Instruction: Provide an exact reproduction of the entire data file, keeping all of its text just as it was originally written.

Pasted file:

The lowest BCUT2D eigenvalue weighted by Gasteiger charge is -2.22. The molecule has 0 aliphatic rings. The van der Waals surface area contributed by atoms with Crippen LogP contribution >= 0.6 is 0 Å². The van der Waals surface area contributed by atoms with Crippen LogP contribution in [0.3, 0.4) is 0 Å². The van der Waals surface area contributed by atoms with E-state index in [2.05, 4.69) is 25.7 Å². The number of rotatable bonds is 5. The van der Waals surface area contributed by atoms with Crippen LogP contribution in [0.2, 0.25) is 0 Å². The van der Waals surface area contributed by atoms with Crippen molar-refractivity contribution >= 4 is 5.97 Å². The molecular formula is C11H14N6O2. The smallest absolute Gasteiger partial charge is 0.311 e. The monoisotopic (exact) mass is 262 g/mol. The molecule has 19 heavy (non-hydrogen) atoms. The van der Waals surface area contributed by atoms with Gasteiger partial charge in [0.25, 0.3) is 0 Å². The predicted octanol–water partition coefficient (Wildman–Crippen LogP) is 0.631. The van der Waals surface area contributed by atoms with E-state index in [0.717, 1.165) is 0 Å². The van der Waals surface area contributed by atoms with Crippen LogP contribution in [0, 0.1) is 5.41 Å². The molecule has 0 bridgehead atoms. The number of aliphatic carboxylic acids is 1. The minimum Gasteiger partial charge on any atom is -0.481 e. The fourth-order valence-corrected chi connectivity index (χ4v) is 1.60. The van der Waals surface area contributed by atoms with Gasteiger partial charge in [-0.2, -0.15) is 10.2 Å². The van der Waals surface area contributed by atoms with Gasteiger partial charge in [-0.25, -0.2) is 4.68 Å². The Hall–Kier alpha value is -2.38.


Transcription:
The lowest BCUT2D eigenvalue weighted by Gasteiger charge is -2.22. The molecule has 0 aliphatic rings. The van der Waals surface area contributed by atoms with Crippen LogP contribution >= 0.6 is 0 Å². The van der Waals surface area contributed by atoms with Crippen LogP contribution in [0.3, 0.4) is 0 Å². The van der Waals surface area contributed by atoms with E-state index in [2.05, 4.69) is 25.7 Å². The number of rotatable bonds is 5. The van der Waals surface area contributed by atoms with Crippen LogP contribution in [0.2, 0.25) is 0 Å². The van der Waals surface area contributed by atoms with Crippen molar-refractivity contribution >= 4 is 5.97 Å². The molecular formula is C11H14N6O2. The smallest absolute Gasteiger partial charge is 0.311 e. The monoisotopic (exact) mass is 262 g/mol. The molecule has 19 heavy (non-hydrogen) atoms. The van der Waals surface area contributed by atoms with Gasteiger partial charge in [0.25, 0.3) is 0 Å². The predicted octanol–water partition coefficient (Wildman–Crippen LogP) is 0.631. The van der Waals surface area contributed by atoms with E-state index in [0.717, 1.165) is 0 Å². The van der Waals surface area contributed by atoms with Crippen LogP contribution in [0, 0.1) is 5.41 Å². The molecule has 0 bridgehead atoms. The number of aliphatic carboxylic acids is 1. The minimum Gasteiger partial charge on any atom is -0.481 e. The fourth-order valence-corrected chi connectivity index (χ4v) is 1.60. The van der Waals surface area contributed by atoms with Gasteiger partial charge in [-0.2, -0.15) is 10.2 Å². The van der Waals surface area contributed by atoms with Gasteiger partial charge in [-0.25, -0.2) is 4.68 Å². The Hall–Kier alpha value is -2.38.